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  • 1.
    Hägerdal, Hans
    Linnaeus University, Faculty of Arts and Humanities, Department of Cultural Sciences.
    Third World Colonialism and Strategies of Liberation. Eritrea and East Timor Compared2017In: International Review of Social History, ISSN 0020-8590, E-ISSN 1469-512X, Vol. 62, no 3, p. 556-558Article, book review (Other academic)
  • 2.
    Kumar, Arun
    Linnaeus University, Faculty of Arts and Humanities, Department of Cultural Sciences.
    Labour in Your Cup: Global Histories of Labour, Commodities, and Capitalism2018In: International Review of Social History, ISSN 0020-8590, E-ISSN 1469-512X, Vol. 63, no 2, p. 321-334Article, review/survey (Refereed)
  • 3.
    Olsson, Lars
    Linnaeus University, Faculty of Arts and Humanities, Department of Cultural Sciences. Malmö University.
    Capital, Market, and Labour in the Western Cape Winelands c.1900: Agricultural Capitalism?2018In: International Review of Social History, ISSN 0020-8590, E-ISSN 1469-512X, Vol. 63, no 1, p. 29-61Article in journal (Refereed)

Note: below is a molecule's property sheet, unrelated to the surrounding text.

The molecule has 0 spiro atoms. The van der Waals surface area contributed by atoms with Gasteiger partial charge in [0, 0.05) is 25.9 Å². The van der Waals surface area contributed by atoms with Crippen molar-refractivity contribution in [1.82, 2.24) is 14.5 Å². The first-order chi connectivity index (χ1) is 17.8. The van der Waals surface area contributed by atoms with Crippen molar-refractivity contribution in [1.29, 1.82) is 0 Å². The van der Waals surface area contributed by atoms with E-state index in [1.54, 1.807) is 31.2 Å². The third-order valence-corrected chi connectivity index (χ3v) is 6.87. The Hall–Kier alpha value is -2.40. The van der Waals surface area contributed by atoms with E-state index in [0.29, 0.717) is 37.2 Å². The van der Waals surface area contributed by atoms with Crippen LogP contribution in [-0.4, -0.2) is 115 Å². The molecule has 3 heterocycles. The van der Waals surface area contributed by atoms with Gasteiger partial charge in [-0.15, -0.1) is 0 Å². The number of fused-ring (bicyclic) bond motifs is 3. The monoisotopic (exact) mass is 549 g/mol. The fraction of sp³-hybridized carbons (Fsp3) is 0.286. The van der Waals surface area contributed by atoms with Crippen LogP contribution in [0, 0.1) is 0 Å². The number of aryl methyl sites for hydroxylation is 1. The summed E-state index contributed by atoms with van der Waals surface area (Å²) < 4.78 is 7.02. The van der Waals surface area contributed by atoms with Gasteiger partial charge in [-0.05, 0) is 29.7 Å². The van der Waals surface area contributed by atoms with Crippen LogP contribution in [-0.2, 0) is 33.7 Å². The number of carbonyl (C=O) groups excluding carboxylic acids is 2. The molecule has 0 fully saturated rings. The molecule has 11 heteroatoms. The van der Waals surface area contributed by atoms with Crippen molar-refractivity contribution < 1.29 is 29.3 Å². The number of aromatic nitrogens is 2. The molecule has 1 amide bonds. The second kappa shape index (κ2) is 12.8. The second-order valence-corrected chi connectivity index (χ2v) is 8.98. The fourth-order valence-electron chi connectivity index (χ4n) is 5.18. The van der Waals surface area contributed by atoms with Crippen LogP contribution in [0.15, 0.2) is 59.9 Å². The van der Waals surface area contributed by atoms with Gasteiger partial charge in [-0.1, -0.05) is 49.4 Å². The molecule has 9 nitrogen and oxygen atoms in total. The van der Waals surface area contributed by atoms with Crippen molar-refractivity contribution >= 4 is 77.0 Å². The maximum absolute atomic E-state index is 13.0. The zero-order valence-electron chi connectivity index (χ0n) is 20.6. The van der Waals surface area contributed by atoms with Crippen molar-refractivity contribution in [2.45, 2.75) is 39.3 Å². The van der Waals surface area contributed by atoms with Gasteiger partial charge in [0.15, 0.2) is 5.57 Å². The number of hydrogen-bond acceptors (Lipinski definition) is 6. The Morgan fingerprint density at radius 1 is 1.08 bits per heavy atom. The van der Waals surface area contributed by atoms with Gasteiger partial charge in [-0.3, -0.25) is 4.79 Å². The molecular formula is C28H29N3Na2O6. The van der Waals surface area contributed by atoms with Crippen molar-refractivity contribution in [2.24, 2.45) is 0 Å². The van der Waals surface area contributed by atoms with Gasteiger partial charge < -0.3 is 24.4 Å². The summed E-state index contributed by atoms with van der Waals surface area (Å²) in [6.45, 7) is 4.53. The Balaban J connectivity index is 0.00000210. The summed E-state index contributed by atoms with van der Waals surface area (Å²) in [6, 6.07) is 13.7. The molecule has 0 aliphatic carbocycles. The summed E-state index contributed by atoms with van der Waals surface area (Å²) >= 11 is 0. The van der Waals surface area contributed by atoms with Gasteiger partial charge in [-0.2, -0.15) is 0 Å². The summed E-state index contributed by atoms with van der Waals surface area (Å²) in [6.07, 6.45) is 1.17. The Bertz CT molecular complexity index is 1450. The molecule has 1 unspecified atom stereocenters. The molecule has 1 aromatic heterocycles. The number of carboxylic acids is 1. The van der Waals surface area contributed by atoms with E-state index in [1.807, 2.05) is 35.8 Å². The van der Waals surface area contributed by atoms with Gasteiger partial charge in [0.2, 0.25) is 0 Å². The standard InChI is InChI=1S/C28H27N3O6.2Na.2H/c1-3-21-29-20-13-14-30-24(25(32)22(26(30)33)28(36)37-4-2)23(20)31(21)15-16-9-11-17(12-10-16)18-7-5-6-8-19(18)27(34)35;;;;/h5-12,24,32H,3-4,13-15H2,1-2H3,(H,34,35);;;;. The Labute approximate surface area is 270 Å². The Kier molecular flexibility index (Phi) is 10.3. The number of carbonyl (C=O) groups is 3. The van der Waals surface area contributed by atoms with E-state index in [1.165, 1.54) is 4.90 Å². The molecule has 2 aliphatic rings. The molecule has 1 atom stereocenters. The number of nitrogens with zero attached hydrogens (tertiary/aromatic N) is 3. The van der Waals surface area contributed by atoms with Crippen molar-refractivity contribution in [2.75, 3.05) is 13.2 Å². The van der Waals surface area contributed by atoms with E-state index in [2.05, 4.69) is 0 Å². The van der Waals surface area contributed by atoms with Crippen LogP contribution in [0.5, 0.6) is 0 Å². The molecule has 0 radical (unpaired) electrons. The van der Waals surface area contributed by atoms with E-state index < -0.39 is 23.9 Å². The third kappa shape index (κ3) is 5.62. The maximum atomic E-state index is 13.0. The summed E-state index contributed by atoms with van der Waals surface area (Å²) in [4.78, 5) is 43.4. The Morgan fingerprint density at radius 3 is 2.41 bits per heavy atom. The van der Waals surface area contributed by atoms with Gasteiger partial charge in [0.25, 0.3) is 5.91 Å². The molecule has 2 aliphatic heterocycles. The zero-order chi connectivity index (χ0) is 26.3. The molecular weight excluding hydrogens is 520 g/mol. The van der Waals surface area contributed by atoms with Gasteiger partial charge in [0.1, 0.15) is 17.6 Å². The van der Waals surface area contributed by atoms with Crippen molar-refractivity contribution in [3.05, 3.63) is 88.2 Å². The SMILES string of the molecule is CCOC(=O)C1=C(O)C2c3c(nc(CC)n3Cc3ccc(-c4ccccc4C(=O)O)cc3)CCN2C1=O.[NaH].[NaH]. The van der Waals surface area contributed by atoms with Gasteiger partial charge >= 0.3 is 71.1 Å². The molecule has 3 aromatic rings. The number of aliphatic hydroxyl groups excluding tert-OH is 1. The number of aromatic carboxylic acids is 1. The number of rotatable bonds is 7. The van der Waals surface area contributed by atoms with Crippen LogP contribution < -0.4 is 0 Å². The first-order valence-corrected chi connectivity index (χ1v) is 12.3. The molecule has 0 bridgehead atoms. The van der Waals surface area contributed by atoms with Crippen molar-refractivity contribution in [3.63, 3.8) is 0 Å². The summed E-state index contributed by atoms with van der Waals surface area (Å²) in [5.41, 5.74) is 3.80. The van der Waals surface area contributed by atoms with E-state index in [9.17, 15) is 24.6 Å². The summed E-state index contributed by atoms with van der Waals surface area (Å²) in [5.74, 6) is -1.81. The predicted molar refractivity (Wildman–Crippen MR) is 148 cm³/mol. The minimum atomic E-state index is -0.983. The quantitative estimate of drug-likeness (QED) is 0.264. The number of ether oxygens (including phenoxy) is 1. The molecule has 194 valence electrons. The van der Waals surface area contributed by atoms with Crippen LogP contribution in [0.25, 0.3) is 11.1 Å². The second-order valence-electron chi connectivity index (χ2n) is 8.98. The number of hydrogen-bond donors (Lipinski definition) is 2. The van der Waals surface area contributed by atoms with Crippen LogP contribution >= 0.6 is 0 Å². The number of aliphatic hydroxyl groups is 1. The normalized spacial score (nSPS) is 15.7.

Abstract [en]

    This article is a case study of the political economy of the Western Cape Winelands c.1900. The analysis covers three intertwined processes that were crucial for the advance of a capitalist mode of production: the making of capital, the making of a commodity market, and the making of a labouring class. The making of capital was achieved after the mid-1800s. However, even at the end of the century, the market for Cape wines and the making of a labouring class remained obstacles to the advance of capitalism. Some wealthy farm owners, though, were about to overcome these obstacles. A small group of them were of old Afrikaner origin, while others, mostly investor capitalists of British origin, were quite successful in establishing a capitalist mode of production on their wine farms. In particular, drawing on a vast array of primary sources, we discuss the many labour recruitment programmes that were organized as private and state initiatives.

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